Pakistan is unlikely to exit the Financial Action Task Force (FATF’s) greylist next week, when the plenary session of the Paris-based global terror-financing watchdog is held, after its latest evaluation saw it clear 21 of 27 action points, with six key areas outstanding where Pakistan has yet to show progress.
According to sources, there is still no consensus amongst the 39-member FATF, which includes the U.S., U.K., France, Germany, China and Russia, to blacklist Pakistan, despite its failure to meet its original deadline in September 2019, which would mean the group would maintain status quo and continue Pakistan on the greylist until February 2021.
On Tuesday, the International Co-operation Review Group (ICRG) of the FATF held a meeting to discuss the final recommendation to the watchdog’plenary session on October 21-23.
“Much will depend on the approach adopted to review the performance. Rather than going by mere statistics, if the member nations take cognisance of the inaction in cases like 26/11 Mumbai attacks, Pulwama attack and the Daniel Pearl murder case, an explanation may be sought from Pakistan,” a government official told The Hindu. He added that the decision by U.S. and European countries would be key.
At the plenary next week, Pakistan needs at least 3 of 39 members to keep it off the blacklist, and the support of 12 of 39 members to exit the “greylist”.
Last week Pakistani media reported that Foreign Minister Shah Mehmood Qureshi had telephoned his counterparts in several countries including Turkey, Malaysia and Saudi Arabia, in an effort to “apprise” them of steps taken by Pakistan to comply with the FATF’s demands. On Sunday, Mr. Qureshi even claimed that Pakistan would be off the FATF greylist “soon”.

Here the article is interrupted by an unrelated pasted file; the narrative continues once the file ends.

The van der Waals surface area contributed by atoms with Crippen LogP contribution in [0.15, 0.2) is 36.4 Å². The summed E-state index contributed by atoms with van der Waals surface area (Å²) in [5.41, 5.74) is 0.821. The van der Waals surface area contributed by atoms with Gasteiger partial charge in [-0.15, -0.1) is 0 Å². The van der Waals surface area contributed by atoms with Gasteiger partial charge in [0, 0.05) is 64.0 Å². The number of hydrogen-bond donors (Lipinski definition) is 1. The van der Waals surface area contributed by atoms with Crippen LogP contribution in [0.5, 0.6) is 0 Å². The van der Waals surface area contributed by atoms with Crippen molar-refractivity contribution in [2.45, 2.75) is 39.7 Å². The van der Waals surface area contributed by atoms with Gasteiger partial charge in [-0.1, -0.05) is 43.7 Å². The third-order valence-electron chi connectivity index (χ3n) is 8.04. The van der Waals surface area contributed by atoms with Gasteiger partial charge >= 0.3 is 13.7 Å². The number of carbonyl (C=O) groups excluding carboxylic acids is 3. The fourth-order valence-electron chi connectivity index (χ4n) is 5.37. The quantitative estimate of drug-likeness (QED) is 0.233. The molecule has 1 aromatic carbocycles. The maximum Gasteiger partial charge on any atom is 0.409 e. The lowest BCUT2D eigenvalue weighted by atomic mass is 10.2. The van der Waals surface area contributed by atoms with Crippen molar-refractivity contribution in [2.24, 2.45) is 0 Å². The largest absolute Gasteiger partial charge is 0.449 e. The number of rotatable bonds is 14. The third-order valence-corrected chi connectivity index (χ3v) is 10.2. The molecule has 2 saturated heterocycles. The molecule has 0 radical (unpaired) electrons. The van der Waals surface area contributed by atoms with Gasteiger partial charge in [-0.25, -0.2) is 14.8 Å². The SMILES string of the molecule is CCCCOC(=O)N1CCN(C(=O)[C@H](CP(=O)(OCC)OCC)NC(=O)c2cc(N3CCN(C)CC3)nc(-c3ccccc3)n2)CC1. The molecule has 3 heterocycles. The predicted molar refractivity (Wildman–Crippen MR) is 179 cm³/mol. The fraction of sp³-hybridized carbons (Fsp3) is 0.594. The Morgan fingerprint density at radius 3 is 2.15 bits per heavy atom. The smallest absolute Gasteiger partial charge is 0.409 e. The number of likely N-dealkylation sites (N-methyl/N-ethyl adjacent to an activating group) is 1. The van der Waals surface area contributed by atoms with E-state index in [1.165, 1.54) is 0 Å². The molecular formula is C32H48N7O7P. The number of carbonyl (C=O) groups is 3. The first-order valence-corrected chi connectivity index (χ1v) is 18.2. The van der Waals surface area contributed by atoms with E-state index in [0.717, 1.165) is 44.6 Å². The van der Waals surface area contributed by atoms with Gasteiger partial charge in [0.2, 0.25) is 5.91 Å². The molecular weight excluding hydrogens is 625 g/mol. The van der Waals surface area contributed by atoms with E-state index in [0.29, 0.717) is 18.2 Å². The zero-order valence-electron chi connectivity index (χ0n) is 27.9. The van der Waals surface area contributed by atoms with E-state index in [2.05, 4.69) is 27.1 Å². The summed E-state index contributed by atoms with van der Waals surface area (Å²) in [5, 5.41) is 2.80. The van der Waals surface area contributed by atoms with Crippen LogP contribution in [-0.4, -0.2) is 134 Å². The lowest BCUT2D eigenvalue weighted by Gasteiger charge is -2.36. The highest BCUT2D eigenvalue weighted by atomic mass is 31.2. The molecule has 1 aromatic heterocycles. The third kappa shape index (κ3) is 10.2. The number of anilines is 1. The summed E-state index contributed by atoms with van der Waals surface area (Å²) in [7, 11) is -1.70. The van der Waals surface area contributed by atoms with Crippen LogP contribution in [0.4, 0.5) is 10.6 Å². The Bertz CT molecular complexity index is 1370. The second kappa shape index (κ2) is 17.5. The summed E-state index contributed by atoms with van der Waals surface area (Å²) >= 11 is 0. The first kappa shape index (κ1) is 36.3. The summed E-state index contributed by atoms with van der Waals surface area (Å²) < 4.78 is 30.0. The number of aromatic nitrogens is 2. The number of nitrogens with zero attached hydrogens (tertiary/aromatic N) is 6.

In the past two months, the Imran Khan government has brought eight new laws to parliament in an effort to enhance its rating with the FATF.
However, it is the support of the United States, considered crucial, that has not yet swung in favour of Pakistan, despite some hopes in Islamabad that cooperation in pushing talks between the Taliban and the Afghan government would help its chances at the FATF.
The six points of failure in the FATF’s 27-point action list include Pakistan’s lack of action against charitable organisations or NPOs (Non-profit organisations) connected to terror groups banned by the UN Security Council, and delays in prosecution of banned individuals and entities like Lashkar e Toiba chief Hafiz Saeed and LeT operations chief Zaki Ur Rahman Lakhvi, as well as Jaish-e- Mohammad chief Masood Azhar.
While Saeed was sentenced in February this year to 11 years in prison for terror financing, and remains behind bars, the Pakistan government claims the others are “untraceable”.
There have been few convictions of terror commanders of UN-designated entities affiliated to the Al Qaeda and the Haqqani network, and Pakistan has been found non-compliant in cracking down on terror financing through narcotics and smuggling of mining products including precious stones.
The FATF process has also shown concern about 4,000 names that were on Pakistan’s Schedule-IV list under the Anti-Terrorism Act (ATA) being dropped in 2019.
Meanwhile, Pakistan’s chances at exiting the greylist suffered another blow as the APG released its evaluation of Islamabad’s actions in complying with the FATF, clearing it on only about 11 of 40 parameters. The APG review, that only takes into account actions taken until February 2020, decided to recommend Pakistan be kept in “expedited (enhanced) Follow Up (EEFU), which means more regular scrutiny of its government’s progress, in addition to its FATF greylist commitments.
The greylist refers to countries that are “monitored jurisdictions”, while the blacklist refers to countries facing a “call to action” or severe banking strictures, sanctions and difficulties in accessing loans. In February this year, the FATF had threatened Pakistan with a potential blacklist in a sternly worded note that said, “All deadlines in the action plan have expired.”